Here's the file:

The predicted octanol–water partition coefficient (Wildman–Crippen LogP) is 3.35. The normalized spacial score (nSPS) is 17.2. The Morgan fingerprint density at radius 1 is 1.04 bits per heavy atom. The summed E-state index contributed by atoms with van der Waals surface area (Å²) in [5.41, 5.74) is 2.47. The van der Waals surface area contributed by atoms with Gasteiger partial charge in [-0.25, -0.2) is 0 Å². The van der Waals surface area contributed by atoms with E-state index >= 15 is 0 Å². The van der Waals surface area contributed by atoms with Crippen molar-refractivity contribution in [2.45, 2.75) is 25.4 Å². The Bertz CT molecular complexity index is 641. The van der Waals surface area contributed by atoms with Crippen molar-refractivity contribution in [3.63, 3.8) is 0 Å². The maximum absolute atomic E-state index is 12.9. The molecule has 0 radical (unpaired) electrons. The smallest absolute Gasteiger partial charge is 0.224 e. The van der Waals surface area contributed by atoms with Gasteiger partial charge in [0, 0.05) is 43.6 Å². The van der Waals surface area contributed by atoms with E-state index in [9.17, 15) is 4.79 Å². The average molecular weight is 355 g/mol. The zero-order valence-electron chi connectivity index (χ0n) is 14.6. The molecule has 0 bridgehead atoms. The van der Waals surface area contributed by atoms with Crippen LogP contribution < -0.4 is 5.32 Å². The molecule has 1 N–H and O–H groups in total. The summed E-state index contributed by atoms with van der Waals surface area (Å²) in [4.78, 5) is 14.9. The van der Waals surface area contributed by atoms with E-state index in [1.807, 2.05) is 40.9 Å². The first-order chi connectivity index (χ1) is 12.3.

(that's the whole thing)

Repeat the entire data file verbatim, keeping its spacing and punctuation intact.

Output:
The predicted octanol–water partition coefficient (Wildman–Crippen LogP) is 3.35. The normalized spacial score (nSPS) is 17.2. The Morgan fingerprint density at radius 1 is 1.04 bits per heavy atom. The summed E-state index contributed by atoms with van der Waals surface area (Å²) in [5.41, 5.74) is 2.47. The van der Waals surface area contributed by atoms with Gasteiger partial charge in [-0.25, -0.2) is 0 Å². The van der Waals surface area contributed by atoms with E-state index >= 15 is 0 Å². The van der Waals surface area contributed by atoms with Crippen molar-refractivity contribution in [2.45, 2.75) is 25.4 Å². The Bertz CT molecular complexity index is 641. The van der Waals surface area contributed by atoms with Crippen molar-refractivity contribution in [3.63, 3.8) is 0 Å². The maximum absolute atomic E-state index is 12.9. The molecule has 0 radical (unpaired) electrons. The smallest absolute Gasteiger partial charge is 0.224 e. The van der Waals surface area contributed by atoms with Gasteiger partial charge in [0, 0.05) is 43.6 Å². The van der Waals surface area contributed by atoms with E-state index in [9.17, 15) is 4.79 Å². The average molecular weight is 355 g/mol. The zero-order valence-electron chi connectivity index (χ0n) is 14.6. The molecule has 0 bridgehead atoms. The van der Waals surface area contributed by atoms with Crippen LogP contribution < -0.4 is 5.32 Å². The molecule has 1 N–H and O–H groups in total. The summed E-state index contributed by atoms with van der Waals surface area (Å²) in [4.78, 5) is 14.9. The van der Waals surface area contributed by atoms with E-state index in [1.807, 2.05) is 40.9 Å². The first-order chi connectivity index (χ1) is 12.3.